PRIME MINISTER Imran Khan has ordered the food security ministry and the provinces to take measures for improving the accuracy of the agriculture supply chain data being collated by them. As part of his government’s economic diplomacy initiative, he also directed the ministry to develop a food security dashboard for transmission of dependable information to all stakeholders in a transparent manner. The decision to improve the accuracy of agriculture data and develop the dashboard underscores the importance of reliable information collection for informed planning and policymaking. The ministry has been directed to take measures for gathering correct information related to production, consumption, waste, imports and exports of different agricultural commodities so that the government can ascertain the demand and supply situation for addressing food security challenges under the Prime Minister’s Agriculture Emergency Programme.
The importance of data accuracy for setting agriculture policies and predicting accurate future demand and supply cannot be overstated. At the same time, the availability of reliable information helps improve the governance of supply chains, exposes market manipulators, controls smuggling of food and sudden spikes in its price, and predicts market conditions for import and export regarding a particular product or commodity to prevent shortages in the domestic market or losses to farmers, especially smallholders. The reasons for the recent recurrence of sugar and wheat shortages — and the resulting increase in price — can be traced to the absence of a reliable production and consumption record of the two commodities that limited the government’s ability to correctly assess the situation and make timely decisions. There have been numerous instances where data-collecting departments and agencies reported incorrect production and consumption figures of major crops and horticulture products at the expense of growers and consumers.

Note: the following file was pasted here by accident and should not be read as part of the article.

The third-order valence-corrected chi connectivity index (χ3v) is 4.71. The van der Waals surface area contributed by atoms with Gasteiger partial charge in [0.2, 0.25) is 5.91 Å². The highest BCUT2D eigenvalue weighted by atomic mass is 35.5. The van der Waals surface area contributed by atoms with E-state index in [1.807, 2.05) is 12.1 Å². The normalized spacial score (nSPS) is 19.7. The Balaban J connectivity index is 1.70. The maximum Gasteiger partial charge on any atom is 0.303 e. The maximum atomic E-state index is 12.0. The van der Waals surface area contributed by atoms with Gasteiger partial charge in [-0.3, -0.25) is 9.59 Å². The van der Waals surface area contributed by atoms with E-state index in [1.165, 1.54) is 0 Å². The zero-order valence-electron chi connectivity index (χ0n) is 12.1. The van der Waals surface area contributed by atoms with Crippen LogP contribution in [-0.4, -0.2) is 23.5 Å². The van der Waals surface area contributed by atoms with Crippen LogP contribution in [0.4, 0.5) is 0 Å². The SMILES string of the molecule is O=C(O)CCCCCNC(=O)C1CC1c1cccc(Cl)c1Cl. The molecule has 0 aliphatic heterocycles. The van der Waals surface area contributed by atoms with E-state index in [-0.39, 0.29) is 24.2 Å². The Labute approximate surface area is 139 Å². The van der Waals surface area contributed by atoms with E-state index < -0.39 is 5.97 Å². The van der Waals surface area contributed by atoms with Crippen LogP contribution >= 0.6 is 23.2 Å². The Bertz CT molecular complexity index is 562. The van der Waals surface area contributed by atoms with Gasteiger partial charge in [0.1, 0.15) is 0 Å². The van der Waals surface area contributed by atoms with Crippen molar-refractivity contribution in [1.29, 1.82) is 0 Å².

Reliable data collection, especially in the agriculture sector, has never been a strong point of the relevant authorities. The basic information collected from the field is mostly extrapolated and is of poor quality. More important, it does not capture the entire supply chain or the smaller commodities and horticulture products. Also, the information is scattered at various levels of government, which means it cannot be used for analysing the exact supply situation, planning and policymaking. This is in spite of the availability of new, cheaper information-gathering tools, and modern satellite and mobile technology. The development of the proposed dashboard is expected to take care of data fragmentation. Yet for improving its accuracy, the government will have to encourage the use of technology at all levels. It will also need to ensure that the dashboard carries information on water availability for different crops, climate data and analyses of global markets to give a complete picture to stakeholders. This kind of data is not only required to predict the domestic market correctly but also to integrate our agriculture sector into the global supply chain.
Published in Dawn, September 26th, 2020